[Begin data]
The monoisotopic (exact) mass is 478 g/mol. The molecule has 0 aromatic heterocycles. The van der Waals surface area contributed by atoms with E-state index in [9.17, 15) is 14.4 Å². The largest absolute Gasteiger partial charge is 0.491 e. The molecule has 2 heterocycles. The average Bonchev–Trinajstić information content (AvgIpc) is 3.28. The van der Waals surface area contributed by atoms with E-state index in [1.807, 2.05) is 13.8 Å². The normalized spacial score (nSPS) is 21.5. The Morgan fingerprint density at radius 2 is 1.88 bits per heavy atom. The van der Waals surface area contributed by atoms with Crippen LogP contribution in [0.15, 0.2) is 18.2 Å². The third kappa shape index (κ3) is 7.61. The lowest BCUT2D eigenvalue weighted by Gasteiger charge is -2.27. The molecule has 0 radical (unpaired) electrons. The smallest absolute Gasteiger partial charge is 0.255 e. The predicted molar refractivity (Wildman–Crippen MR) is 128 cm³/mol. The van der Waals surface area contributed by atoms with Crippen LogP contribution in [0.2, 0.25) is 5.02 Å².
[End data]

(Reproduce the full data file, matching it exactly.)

The monoisotopic (exact) mass is 478 g/mol. The molecule has 0 aromatic heterocycles. The van der Waals surface area contributed by atoms with E-state index in [9.17, 15) is 14.4 Å². The largest absolute Gasteiger partial charge is 0.491 e. The molecule has 2 heterocycles. The average Bonchev–Trinajstić information content (AvgIpc) is 3.28. The van der Waals surface area contributed by atoms with E-state index in [1.807, 2.05) is 13.8 Å². The normalized spacial score (nSPS) is 21.5. The Morgan fingerprint density at radius 2 is 1.88 bits per heavy atom. The van der Waals surface area contributed by atoms with Crippen LogP contribution in [0.15, 0.2) is 18.2 Å². The third kappa shape index (κ3) is 7.61. The lowest BCUT2D eigenvalue weighted by Gasteiger charge is -2.27. The molecule has 0 radical (unpaired) electrons. The smallest absolute Gasteiger partial charge is 0.255 e. The predicted molar refractivity (Wildman–Crippen MR) is 128 cm³/mol. The van der Waals surface area contributed by atoms with Crippen LogP contribution in [0.2, 0.25) is 5.02 Å².